Warren Urges EEOC Chair Nominee to Prevent Employers from Discriminating Based on Credit Histories
Following Equifax Hack, More Americans Exposed to Credit Report Errors, Potentially Jeopardizing their Employment Prospects
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Washington, DC - At a Senate Health, Education, Labor and Pensions Committee hearing yesterday, Senator Elizabeth Warren (D-Mass.) questioned Ms. Janet Dhillon, nominated by President Trump to Chair the Equal Employment Opportunity Commission (EEOC), about her willingness to take action against employers who use credit histories to discriminate against people of color, who are often negatively impacted by their credit reports and penalized as a result.
The Senator noted that about half of employers use credit checks to screen prospective employees, despite the fact that more than a quarter of Americans already have errors on their credit reports. In addition, neither job performance nor worker productivity are correlated with applicants' credit histories, and these checks disproportionately affect people of color. In light of the recent Equifax breach, the credit histories of millions of Americans are now at risk, potentially impacting their ability to secure employment.
"Ms. Dhillon, if you are confirmed to the EEOC you'll have plenty of ability to bring claims against employers whose use of this policy is having a disparate impact on groups protected by Title VII of the Civil Rights Act of 1964, including workers of color," said Senator Warren. "So, I just want to know if you'll commit to doing that?"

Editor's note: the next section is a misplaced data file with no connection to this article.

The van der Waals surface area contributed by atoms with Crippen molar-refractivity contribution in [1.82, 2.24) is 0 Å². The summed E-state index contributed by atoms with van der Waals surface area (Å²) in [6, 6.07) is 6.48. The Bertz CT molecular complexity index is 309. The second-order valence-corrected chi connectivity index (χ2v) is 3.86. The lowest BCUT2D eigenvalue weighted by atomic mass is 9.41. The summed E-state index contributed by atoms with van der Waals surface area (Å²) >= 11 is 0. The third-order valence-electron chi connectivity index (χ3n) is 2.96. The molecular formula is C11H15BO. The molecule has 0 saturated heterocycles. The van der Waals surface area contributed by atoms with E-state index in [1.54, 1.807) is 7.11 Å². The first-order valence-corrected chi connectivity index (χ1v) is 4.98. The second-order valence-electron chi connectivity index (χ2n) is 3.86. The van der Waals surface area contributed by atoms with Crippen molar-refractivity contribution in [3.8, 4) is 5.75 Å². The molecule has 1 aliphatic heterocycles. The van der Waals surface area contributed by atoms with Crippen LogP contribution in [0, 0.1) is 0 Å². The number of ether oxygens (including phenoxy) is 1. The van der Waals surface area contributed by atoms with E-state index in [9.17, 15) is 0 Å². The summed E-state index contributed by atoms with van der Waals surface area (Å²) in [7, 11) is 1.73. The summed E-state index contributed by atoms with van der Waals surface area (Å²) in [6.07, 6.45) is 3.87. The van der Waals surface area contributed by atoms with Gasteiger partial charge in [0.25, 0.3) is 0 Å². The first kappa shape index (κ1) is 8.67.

Ms. Dhillon responded that if confirmed, she would review the data, and said that she looked forward to working with Senator Warren on addressing the issue.
During the hearing, Senator Warren also spoke about a bill she introduced last week to "make life a little easier for people who are affected by this hack." The legislation would prohibit employers from requiring potential employees to disclose their credit history as part of the job application process.
The Equal Employment for All Act was endorsed yesterday by 22 organizations, including Demos, Allied Progress, Americans for Financial Reform, Center for Law and Social Policy, Center for Digital Democracy, Center for Popular Democracy, Center for Survivor Agency and Justice, Consumer Action, The Leadership Conference on Civil and Human Rights, Mobilization for Justice, NAACP, National Association of Consumer Advocates, National Consumer Law Center (on behalf of its lowincome clients), National Employment Law Project, National Partnership for Women and Families, New Economy Project, PolicyLink, Poverty and Race Research Action Council, Public Citizen, UnidosUS, U.S. PIRG, and the Woodstock Institute.
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